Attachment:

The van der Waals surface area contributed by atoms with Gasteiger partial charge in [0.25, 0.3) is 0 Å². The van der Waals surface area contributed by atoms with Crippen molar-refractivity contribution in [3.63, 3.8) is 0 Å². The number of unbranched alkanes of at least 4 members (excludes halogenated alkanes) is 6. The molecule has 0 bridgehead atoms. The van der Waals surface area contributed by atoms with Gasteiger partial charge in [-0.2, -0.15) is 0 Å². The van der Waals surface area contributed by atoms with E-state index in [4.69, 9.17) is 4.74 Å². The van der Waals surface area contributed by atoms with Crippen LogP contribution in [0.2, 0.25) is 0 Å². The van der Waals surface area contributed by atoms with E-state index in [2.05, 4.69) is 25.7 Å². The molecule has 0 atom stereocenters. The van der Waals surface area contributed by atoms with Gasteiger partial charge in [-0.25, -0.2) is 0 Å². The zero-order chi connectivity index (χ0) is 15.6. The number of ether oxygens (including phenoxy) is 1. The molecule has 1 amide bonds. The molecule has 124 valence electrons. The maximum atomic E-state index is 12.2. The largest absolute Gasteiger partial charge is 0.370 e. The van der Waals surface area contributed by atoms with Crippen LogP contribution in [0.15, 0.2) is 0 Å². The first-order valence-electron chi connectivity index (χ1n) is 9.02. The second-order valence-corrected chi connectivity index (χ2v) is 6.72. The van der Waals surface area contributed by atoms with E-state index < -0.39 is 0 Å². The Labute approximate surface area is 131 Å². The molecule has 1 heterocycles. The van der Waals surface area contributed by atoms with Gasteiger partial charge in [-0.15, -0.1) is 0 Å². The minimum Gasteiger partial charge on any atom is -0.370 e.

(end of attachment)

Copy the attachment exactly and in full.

The van der Waals surface area contributed by atoms with Gasteiger partial charge in [0.25, 0.3) is 0 Å². The van der Waals surface area contributed by atoms with Crippen molar-refractivity contribution in [3.63, 3.8) is 0 Å². The number of unbranched alkanes of at least 4 members (excludes halogenated alkanes) is 6. The molecule has 0 bridgehead atoms. The van der Waals surface area contributed by atoms with Gasteiger partial charge in [-0.2, -0.15) is 0 Å². The van der Waals surface area contributed by atoms with E-state index in [4.69, 9.17) is 4.74 Å². The van der Waals surface area contributed by atoms with Crippen LogP contribution in [0.2, 0.25) is 0 Å². The van der Waals surface area contributed by atoms with E-state index in [2.05, 4.69) is 25.7 Å². The molecule has 0 atom stereocenters. The van der Waals surface area contributed by atoms with Gasteiger partial charge in [-0.25, -0.2) is 0 Å². The zero-order chi connectivity index (χ0) is 15.6. The number of ether oxygens (including phenoxy) is 1. The molecule has 1 amide bonds. The molecule has 124 valence electrons. The maximum atomic E-state index is 12.2. The largest absolute Gasteiger partial charge is 0.370 e. The van der Waals surface area contributed by atoms with Crippen LogP contribution in [0.15, 0.2) is 0 Å². The first-order valence-electron chi connectivity index (χ1n) is 9.02. The second-order valence-corrected chi connectivity index (χ2v) is 6.72. The van der Waals surface area contributed by atoms with E-state index < -0.39 is 0 Å². The Labute approximate surface area is 131 Å². The molecule has 1 heterocycles. The van der Waals surface area contributed by atoms with Gasteiger partial charge in [-0.15, -0.1) is 0 Å². The minimum Gasteiger partial charge on any atom is -0.370 e.